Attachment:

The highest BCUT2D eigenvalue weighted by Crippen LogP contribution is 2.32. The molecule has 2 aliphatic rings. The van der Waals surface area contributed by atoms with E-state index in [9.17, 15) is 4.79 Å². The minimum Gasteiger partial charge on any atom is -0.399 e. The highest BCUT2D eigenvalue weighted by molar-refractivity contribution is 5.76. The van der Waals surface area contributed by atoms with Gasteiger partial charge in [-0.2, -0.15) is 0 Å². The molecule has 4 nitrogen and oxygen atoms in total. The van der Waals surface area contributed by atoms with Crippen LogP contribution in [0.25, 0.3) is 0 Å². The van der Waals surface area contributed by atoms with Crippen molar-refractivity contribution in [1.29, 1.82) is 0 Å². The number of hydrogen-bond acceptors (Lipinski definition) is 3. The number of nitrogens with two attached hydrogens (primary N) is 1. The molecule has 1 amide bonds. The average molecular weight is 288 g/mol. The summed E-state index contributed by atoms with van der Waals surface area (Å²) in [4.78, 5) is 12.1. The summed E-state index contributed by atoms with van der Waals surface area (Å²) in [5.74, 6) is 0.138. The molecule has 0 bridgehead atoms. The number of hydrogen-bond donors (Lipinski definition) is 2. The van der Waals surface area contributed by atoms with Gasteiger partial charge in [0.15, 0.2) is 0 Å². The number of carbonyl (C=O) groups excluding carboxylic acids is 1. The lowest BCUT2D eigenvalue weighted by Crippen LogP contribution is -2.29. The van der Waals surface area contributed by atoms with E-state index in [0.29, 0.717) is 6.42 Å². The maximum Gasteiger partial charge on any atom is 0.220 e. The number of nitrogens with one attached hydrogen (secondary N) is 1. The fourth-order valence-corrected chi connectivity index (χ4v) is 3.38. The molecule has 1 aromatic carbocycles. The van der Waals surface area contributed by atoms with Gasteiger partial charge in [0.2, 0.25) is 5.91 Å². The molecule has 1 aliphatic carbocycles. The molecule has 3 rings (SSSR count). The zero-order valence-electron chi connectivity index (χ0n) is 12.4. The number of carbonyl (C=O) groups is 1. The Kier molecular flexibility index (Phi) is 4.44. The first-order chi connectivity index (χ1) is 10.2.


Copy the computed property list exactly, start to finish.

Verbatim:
The highest BCUT2D eigenvalue weighted by Crippen LogP contribution is 2.32. The molecule has 2 aliphatic rings. The van der Waals surface area contributed by atoms with E-state index in [9.17, 15) is 4.79 Å². The minimum Gasteiger partial charge on any atom is -0.399 e. The highest BCUT2D eigenvalue weighted by molar-refractivity contribution is 5.76. The van der Waals surface area contributed by atoms with Gasteiger partial charge in [-0.2, -0.15) is 0 Å². The molecule has 4 nitrogen and oxygen atoms in total. The van der Waals surface area contributed by atoms with Crippen LogP contribution in [0.25, 0.3) is 0 Å². The van der Waals surface area contributed by atoms with Crippen molar-refractivity contribution in [1.29, 1.82) is 0 Å². The number of hydrogen-bond acceptors (Lipinski definition) is 3. The number of nitrogens with two attached hydrogens (primary N) is 1. The molecule has 1 amide bonds. The average molecular weight is 288 g/mol. The summed E-state index contributed by atoms with van der Waals surface area (Å²) in [4.78, 5) is 12.1. The summed E-state index contributed by atoms with van der Waals surface area (Å²) in [5.74, 6) is 0.138. The molecule has 0 bridgehead atoms. The number of hydrogen-bond donors (Lipinski definition) is 2. The van der Waals surface area contributed by atoms with Gasteiger partial charge in [0.15, 0.2) is 0 Å². The number of carbonyl (C=O) groups excluding carboxylic acids is 1. The lowest BCUT2D eigenvalue weighted by Crippen LogP contribution is -2.29. The van der Waals surface area contributed by atoms with E-state index in [0.29, 0.717) is 6.42 Å². The maximum Gasteiger partial charge on any atom is 0.220 e. The number of nitrogens with one attached hydrogen (secondary N) is 1. The fourth-order valence-corrected chi connectivity index (χ4v) is 3.38. The molecule has 1 aromatic carbocycles. The van der Waals surface area contributed by atoms with Gasteiger partial charge in [0.2, 0.25) is 5.91 Å². The molecule has 1 aliphatic carbocycles. The molecule has 3 rings (SSSR count). The zero-order valence-electron chi connectivity index (χ0n) is 12.4. The number of carbonyl (C=O) groups is 1. The Kier molecular flexibility index (Phi) is 4.44. The first-order chi connectivity index (χ1) is 10.2.